It's a tragic love story, me and Copenhagen. We fell in love in the spring of 2009 - romantic to start with. I was 18, had a relatively recent understanding of the enormity that Climate Change is and what it means for us, and I was so, so hopeful.
I trusted world leaders to make strong commitments to reducing emissions, because they must know what I know, and we don't have time to mess around. It was a whirlwind fling, I gave it my all but love is blind and in the end it was definitely a disproportionate amount of effort on my behalf.
Greenpeace got a call saying "There's hippies in Britomart!!! Are they yours?" So for my love I even agreed to the addition of shoes and an official 'Sign On' teeshirt, over my bare feet and flowing dresses. I was walking around the streets of Auckland telling people about the Copenhagen conference as a volunteer for the Sign On campaign asking world leaders to sign on to 40% emissions reductions before 2020.
When it all fell apart I didn't cope well with the break up. To me what was the future of the planet and it's incredible web of life, had been shunned in the face of corporate interests. I was devastated and heartbroken, sick in my stomach, rejected, unsure of myself and totally disillusioned. I had been in love with the hope that the Copenhagen Conference (Dec, 2009) was a real solution to what was so scary to think about, and it was my only refuge from overwhelm.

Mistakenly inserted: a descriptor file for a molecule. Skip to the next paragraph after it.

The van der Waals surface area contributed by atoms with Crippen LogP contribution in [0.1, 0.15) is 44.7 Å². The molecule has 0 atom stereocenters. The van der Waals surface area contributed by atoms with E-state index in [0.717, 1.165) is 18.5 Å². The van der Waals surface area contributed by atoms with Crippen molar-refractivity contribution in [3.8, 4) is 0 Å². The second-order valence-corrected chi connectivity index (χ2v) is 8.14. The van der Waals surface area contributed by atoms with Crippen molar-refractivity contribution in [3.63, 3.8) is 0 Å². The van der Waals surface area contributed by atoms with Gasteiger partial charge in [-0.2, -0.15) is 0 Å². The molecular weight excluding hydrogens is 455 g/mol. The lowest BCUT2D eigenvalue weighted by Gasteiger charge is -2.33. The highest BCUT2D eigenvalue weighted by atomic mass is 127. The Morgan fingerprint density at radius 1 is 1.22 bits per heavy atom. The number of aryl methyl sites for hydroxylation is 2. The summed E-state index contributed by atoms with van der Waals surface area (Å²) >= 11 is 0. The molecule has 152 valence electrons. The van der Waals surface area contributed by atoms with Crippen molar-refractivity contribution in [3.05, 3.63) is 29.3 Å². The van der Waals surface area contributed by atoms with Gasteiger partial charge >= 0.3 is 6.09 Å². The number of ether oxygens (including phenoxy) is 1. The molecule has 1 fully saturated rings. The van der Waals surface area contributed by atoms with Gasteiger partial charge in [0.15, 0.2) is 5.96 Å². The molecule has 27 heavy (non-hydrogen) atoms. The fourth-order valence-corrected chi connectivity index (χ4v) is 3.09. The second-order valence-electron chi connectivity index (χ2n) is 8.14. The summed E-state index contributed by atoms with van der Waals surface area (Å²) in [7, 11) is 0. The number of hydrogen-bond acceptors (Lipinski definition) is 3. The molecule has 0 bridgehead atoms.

And then I was angry. Seeing the impacts of extreme weather patterns over the last few years, the ongoing facilitation of big oil and coal in NZ, and countless other assaults on our environment, I have struggled with feelings of hopelessness as an activist and as a human being.
Since then I have found new refuges. I have experienced and seen so much magic and positivity. Community gardens, the Pinnacles in Thames, sunsets over the Hauraki Gulf, political leaders actually showing leadership (obviously not most but some!), local pest control initiatives being incredibly successful, waste reduction initiatives across the country, incredible dedication from hapu and groups challenging deep sea oil.
There are more fish in the sea. COP and I are still friends, I want leaders to take meaningful action on Climate Change, I want them to Sign On. But it is not the silver bullet (even though frustratingly it could be), and there are lots of other ways to Sign On to a cleaner, greener future and a healthier relationship with the planet. So get into supporting action at COP and get into Climate Action in your communities. :)